Sardinia’s Flag: Four Beheaded Non-Whites
MOST SOURCES say that the origin of the Sardinian flag (pictured) is “shrouded in mystery.” In some cases, this claim is an effort to imply that the “mystery” revolves around the meaning of the four Black heads on the flag. That is not so. There is no mystery about that. The heads are intended to represent the severed and blindfolded heads of defeated and executed non-White Muslim invaders (usually called Moors, Blackamoors, or Saracens prior to the 20th Century). The Four Moors also appear on the coat of arms of Sardinia. The only real mystery involves the exact lineage of the design, and whether or not there is a Spanish connection to the imagery.
Sardinia is an autonomous island region of Italy, located just south of Corsica, and was once an independent kingdom in its own right. Its human culture can be traced far into prehistory. It is the home of the prehistoric megalithic temple of Monte d’Accoddi. Sardinia was heavily bombed by the Allies during World War 2.
The aspects of the flag’s origin that actually are in dispute are these: Was the flag of native Sardinian origin, or was it adopted when Sardinia was under the domination of the House of Aragon? No knowledgeable person, however, doubts that the flag celebrates the defeat and execution of non-White Muslim invaders.
From the 13th Century until 1999, the flag of Sardinia was exactly as shown above — but in that year, the island’s leaders were persuaded to adopt a somewhat less bloodthirsty version: the Moors’ heads now face in the opposite direction, and the blindfolds have been slipped up on the foreheads so they look more like headbands, and the eyes of the Moors are open — possibly implying that they are still alive and haven’t been executed after all. To be fair, though, many different artists’ versions of the symbol have existed for centuries.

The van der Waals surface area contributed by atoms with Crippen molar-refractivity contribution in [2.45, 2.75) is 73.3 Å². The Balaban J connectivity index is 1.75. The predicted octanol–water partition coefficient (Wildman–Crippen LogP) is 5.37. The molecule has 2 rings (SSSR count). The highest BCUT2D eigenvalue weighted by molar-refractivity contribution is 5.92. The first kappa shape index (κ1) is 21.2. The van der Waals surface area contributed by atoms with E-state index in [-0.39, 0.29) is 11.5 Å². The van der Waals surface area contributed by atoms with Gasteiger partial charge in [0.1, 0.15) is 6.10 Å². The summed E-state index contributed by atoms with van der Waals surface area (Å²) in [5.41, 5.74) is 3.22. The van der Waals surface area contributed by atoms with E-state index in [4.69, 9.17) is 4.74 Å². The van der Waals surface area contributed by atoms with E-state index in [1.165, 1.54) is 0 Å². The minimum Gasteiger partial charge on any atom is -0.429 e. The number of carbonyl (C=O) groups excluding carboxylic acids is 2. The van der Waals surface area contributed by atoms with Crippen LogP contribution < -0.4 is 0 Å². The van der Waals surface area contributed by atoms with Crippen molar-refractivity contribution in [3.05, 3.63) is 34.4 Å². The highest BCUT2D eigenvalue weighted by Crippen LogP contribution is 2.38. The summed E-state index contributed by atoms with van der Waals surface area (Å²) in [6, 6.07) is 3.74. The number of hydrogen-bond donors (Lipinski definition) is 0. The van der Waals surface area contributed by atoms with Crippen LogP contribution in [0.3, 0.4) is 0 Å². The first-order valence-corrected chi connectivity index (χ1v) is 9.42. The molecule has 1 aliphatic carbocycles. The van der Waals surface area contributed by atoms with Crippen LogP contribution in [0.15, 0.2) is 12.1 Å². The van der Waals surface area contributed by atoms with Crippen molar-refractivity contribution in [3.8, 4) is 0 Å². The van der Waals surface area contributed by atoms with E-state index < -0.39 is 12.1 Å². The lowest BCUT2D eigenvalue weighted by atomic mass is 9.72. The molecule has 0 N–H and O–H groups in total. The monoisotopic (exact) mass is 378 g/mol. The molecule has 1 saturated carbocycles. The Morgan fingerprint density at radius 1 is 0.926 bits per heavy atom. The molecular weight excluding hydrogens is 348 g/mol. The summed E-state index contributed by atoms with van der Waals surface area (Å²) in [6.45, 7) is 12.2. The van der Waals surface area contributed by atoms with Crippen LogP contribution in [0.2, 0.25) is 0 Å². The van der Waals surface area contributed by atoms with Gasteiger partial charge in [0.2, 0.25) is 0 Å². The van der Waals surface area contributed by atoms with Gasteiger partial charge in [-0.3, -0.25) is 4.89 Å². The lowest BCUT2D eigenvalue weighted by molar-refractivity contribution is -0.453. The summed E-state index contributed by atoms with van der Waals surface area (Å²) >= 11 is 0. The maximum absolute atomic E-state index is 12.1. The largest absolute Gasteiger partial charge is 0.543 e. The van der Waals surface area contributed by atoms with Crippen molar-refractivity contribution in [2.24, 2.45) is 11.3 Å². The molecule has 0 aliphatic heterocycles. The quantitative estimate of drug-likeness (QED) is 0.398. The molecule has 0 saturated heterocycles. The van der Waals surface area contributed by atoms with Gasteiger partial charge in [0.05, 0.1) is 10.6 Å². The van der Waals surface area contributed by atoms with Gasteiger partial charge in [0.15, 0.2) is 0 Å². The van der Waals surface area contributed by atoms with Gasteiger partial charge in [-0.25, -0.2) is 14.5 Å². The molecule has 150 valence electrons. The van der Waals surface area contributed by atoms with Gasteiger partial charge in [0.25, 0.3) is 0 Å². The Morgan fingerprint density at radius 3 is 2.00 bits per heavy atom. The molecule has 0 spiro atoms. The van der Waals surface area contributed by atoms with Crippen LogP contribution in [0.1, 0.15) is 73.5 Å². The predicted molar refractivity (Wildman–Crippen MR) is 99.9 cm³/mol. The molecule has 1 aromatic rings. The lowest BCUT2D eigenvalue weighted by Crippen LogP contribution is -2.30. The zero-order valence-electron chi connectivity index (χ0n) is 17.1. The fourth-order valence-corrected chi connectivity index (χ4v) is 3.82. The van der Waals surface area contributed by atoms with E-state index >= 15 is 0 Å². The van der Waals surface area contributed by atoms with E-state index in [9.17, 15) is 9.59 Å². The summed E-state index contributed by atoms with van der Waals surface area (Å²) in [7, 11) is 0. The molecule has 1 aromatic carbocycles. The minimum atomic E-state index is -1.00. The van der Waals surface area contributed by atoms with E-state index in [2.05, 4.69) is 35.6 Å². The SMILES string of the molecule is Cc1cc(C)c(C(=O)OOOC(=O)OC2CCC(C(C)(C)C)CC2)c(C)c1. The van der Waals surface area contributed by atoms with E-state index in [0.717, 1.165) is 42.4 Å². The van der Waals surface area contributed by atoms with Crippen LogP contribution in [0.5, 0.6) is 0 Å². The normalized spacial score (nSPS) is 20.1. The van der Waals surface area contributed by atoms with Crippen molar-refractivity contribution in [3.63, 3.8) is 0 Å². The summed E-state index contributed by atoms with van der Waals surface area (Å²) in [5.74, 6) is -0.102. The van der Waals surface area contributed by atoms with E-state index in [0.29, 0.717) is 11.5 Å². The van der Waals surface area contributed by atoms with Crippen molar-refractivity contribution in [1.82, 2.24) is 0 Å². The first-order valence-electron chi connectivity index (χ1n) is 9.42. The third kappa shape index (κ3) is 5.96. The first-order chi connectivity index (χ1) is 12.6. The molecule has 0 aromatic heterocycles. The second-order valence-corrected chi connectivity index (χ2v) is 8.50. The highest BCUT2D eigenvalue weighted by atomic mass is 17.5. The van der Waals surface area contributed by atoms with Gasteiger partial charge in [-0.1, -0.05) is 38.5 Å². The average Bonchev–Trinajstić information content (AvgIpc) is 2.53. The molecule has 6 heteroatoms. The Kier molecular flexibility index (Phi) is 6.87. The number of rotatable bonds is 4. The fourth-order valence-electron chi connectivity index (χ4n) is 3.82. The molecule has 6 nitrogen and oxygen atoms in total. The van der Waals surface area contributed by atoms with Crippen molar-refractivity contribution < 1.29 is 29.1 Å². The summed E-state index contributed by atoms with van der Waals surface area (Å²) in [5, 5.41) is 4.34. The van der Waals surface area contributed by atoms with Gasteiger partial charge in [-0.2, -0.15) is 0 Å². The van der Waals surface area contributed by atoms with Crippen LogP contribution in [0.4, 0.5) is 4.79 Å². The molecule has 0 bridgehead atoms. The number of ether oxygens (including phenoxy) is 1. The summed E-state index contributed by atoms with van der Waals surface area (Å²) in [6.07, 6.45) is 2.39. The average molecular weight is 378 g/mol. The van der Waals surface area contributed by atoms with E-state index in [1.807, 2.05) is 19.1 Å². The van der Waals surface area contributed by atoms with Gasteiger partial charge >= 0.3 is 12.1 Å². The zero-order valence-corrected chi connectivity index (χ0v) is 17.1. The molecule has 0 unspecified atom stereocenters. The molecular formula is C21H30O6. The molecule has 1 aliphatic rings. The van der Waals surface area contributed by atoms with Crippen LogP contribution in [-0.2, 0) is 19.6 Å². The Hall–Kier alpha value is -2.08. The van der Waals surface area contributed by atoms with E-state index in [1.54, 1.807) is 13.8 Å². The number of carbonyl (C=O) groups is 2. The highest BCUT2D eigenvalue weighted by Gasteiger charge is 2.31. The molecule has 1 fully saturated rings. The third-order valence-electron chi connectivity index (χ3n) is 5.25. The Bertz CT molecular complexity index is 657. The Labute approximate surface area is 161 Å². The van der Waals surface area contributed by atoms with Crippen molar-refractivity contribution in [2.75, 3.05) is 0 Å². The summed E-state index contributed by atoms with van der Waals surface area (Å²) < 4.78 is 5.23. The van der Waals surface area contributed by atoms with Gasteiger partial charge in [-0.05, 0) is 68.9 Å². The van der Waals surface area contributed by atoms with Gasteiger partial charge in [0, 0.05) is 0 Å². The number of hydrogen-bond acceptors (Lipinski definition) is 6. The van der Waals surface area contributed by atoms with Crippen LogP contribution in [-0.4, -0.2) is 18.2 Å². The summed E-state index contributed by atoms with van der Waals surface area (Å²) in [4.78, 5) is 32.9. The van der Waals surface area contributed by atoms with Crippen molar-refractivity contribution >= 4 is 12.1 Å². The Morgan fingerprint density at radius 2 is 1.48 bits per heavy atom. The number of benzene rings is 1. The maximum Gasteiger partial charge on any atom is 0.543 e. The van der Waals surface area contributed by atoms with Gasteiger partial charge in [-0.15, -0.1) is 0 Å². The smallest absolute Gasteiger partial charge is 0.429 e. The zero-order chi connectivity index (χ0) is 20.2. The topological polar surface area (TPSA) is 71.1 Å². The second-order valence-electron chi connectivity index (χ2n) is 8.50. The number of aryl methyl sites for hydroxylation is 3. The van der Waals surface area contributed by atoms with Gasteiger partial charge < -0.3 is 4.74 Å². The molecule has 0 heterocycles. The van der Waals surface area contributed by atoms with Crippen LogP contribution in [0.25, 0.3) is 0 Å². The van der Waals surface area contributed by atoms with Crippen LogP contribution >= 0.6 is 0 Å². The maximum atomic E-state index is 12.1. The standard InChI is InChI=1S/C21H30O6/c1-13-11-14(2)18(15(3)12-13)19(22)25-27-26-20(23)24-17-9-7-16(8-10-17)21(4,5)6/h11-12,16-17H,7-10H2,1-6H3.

The Four Moors symbol was reportedly presented on a red banner delivered by Pope Benedetto VIII to Pisan, who helped the Genoese and Sardinians during a battle against the Saracens, who were trying to conquer the Italian peninsula and Sardinia in 1015. This banner has now been lost and only references to it remain.
According with an ancient Spanish and Aragonese legend, the symbol was created by King Pietro I of Aragon, who defeated the Moorish invaders with, it was once believed, “the help of St. George.” The banner closely resembles that of England, which also features the red-on-white cross of St. George (but without the severed heads). Pietro beheaded the four commanders of the Saracen army. The symbol was then adopted by the royal house of Aragon, and we have evidence of this in the form of lead seals dated 1281 showing the Four Moors, though without bandages.
When Sardinia fell under Spanish rule in 1297, the Four Moors flag became finally the official banner of the Kingdom of Sardinia.
The flag of the Four Moors appears on a circa 1370 manuscript called the Armorial of Gerle, today preserved in the Royal Library of Brussels, which reproduced all the coats of arms of the European countries including the Kingdom of Sardinia. In this document the Four Moors are definitively linked to Sardinia and are shown without the white band, with their heads bare, in a white field divided by the cross of St. George.